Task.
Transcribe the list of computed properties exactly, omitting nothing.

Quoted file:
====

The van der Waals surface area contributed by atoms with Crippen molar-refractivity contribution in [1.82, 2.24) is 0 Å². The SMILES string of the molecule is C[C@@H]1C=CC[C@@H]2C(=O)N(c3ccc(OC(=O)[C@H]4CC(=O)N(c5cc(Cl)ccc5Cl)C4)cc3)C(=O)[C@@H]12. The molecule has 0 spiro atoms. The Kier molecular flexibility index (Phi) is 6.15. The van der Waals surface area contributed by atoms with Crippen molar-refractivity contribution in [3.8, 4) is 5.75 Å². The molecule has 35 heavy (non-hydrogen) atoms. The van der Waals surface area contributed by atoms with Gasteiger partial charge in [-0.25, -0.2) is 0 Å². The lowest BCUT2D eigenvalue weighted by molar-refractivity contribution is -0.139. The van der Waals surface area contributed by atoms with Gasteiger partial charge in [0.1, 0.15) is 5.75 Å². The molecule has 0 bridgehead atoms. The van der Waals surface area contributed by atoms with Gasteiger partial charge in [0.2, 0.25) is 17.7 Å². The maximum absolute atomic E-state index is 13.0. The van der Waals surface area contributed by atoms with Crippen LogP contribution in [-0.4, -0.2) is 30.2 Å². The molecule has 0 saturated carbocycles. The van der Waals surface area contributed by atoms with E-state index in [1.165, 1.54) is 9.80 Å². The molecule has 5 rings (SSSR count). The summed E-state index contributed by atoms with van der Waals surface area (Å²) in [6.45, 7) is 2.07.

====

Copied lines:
The van der Waals surface area contributed by atoms with Crippen molar-refractivity contribution in [1.82, 2.24) is 0 Å². The SMILES string of the molecule is C[C@@H]1C=CC[C@@H]2C(=O)N(c3ccc(OC(=O)[C@H]4CC(=O)N(c5cc(Cl)ccc5Cl)C4)cc3)C(=O)[C@@H]12. The molecule has 0 spiro atoms. The Kier molecular flexibility index (Phi) is 6.15. The van der Waals surface area contributed by atoms with Crippen molar-refractivity contribution in [3.8, 4) is 5.75 Å². The molecule has 35 heavy (non-hydrogen) atoms. The van der Waals surface area contributed by atoms with Gasteiger partial charge in [-0.25, -0.2) is 0 Å². The lowest BCUT2D eigenvalue weighted by molar-refractivity contribution is -0.139. The van der Waals surface area contributed by atoms with Gasteiger partial charge in [0.1, 0.15) is 5.75 Å². The molecule has 0 bridgehead atoms. The van der Waals surface area contributed by atoms with Gasteiger partial charge in [0.2, 0.25) is 17.7 Å². The maximum absolute atomic E-state index is 13.0. The van der Waals surface area contributed by atoms with Crippen LogP contribution in [-0.4, -0.2) is 30.2 Å². The molecule has 0 saturated carbocycles. The van der Waals surface area contributed by atoms with E-state index in [1.165, 1.54) is 9.80 Å². The molecule has 5 rings (SSSR count). The summed E-state index contributed by atoms with van der Waals surface area (Å²) in [6.45, 7) is 2.07.